CUT launches the i-KUDU collaborative online international learning project
CUT academics who formed part at the official launch of the Collaborative Online International Learning (COIL).
The Central University of Technology, Free State (CUT) through the International Office and the Centre for Innovation in Learning and Teaching (CILT), officially launched the i-KUDU Collaborative Online International Learning (COIL) on 16 January 2020.
The COIL project is a European funded innovative teaching and learning initiative that promotes the development of intercultural knowledge and understanding across shared multicultural learning environments using internet-based tools and online teaching methods, mainly focusing on intentional development of intercultural communicative competence which comes inherently with two other benefits such as the development of digital and critical literacies as well as foreign language skills.
The project is also envisaged to improve management and operation of the South African partner Higher Education Institutions through addressing the process of internationalisation of the participating higher education institutions; and supporting equity and democratisation of higher education in internationalisation. In addition, it will build capacity for governance, strategic planning and management of higher education institutions relevant to internationalisation. It will also support the development of university services relevant to internationalisation, specifically, professional academic support services.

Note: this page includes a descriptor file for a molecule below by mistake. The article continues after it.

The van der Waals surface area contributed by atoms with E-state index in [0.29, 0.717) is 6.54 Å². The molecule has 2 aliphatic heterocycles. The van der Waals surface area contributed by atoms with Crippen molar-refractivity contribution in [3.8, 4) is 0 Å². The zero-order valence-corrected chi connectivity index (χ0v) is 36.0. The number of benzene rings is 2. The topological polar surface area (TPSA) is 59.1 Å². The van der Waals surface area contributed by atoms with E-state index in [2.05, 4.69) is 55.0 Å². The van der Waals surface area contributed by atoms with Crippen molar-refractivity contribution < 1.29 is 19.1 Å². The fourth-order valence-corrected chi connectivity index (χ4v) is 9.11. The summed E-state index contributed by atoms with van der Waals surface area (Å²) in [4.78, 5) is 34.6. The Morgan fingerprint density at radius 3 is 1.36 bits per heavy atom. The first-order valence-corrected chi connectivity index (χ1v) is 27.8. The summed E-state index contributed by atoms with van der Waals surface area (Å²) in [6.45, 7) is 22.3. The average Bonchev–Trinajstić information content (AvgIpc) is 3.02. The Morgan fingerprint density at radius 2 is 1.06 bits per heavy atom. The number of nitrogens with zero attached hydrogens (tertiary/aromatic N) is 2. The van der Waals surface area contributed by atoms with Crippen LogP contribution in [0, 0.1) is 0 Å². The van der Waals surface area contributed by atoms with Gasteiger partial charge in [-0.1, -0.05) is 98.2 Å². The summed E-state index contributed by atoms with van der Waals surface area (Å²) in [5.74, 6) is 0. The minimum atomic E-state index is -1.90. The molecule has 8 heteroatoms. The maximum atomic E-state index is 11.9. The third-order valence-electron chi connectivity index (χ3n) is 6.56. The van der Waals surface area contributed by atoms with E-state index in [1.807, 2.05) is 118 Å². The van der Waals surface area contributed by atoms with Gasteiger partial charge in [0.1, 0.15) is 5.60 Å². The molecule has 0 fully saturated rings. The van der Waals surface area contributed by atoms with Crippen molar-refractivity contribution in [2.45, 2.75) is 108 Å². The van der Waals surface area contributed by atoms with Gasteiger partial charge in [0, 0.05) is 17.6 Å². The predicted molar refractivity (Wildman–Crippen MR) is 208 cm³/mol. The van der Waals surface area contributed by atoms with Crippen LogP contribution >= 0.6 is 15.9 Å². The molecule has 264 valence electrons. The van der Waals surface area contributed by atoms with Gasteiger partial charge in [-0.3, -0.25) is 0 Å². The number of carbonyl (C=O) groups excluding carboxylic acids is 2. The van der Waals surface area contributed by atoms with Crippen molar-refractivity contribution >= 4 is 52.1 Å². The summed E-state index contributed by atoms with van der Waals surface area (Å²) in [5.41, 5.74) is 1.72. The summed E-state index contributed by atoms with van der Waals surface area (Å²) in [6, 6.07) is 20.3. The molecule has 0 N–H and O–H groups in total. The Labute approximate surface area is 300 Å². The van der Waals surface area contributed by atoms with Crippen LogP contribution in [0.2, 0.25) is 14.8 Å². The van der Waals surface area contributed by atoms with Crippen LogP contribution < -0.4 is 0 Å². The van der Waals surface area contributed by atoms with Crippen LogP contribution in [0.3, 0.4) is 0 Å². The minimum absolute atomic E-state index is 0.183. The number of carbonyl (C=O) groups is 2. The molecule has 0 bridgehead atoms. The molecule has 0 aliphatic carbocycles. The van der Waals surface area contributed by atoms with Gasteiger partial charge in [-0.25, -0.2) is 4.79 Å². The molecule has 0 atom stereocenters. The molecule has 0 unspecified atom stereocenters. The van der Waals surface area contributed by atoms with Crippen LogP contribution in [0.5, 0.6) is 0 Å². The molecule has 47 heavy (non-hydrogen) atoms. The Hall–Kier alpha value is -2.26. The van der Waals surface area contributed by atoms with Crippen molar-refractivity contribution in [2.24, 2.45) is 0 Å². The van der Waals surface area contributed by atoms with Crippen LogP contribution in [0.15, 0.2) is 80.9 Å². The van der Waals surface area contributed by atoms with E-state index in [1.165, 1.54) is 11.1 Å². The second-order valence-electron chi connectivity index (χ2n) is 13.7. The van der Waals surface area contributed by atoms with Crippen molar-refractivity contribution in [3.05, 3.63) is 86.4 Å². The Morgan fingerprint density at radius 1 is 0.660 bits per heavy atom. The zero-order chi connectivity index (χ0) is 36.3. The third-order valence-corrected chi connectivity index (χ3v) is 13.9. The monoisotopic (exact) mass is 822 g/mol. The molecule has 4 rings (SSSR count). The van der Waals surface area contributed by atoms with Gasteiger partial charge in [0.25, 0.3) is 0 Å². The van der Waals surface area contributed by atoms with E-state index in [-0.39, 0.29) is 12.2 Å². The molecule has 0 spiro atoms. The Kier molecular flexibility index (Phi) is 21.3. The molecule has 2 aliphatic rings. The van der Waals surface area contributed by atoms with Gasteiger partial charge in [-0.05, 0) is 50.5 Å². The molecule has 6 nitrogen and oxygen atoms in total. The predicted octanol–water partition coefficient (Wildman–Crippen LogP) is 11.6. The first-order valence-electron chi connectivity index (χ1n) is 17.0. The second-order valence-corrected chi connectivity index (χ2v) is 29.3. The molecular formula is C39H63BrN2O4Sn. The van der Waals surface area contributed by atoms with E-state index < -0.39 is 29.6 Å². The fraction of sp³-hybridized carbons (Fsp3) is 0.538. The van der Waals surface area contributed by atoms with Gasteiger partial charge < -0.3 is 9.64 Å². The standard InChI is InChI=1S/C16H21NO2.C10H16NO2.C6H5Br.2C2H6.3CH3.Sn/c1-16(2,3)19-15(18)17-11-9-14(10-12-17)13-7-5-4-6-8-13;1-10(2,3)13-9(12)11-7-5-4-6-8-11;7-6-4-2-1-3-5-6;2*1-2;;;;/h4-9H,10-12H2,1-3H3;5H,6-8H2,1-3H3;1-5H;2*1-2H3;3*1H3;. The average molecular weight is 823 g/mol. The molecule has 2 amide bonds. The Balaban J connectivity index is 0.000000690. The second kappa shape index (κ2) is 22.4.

The project will also address curriculum internationalisation in the broader transformation context including the integration of indigenous knowledge, Africanisation, decolonisation, and reference to the contemporary local context.
According to Ms Refilwe Moleyane, CUT Academic Exchange Coordinator, the expected outcome of the project is to improve collaboration between the five partner universities in South Africa and five others in Europe, with 55 academics from each of the respective partnership groups. “COIL is about a virtual exchange of information between lecturers and students in the participating South African and the European universities. Lecturers would be expected to engage on teaching methods and developing new assessments for the respective student pools, while students will be expected to engage on how to solve or approach the currently existing academic assessments and support one another to have a better understanding of the field of study in general in order to improve the quality of education at both South African and European universities.”
She further highlighted the threatening challenges faced during the execution stage of the project such as the internet connection for South Africans and the unreliable Eskom power supply which might result in poor online communication, that might lead to participants missing scheduled online sharing classes.
Some of the participating universities in this three-year funded project include CUT, the University of the Free State, Durban University of Technology, University of Limpopo, University of Venda, The Hague University of Applied Sciences, Coventry University and Antwerp University in Belgium.
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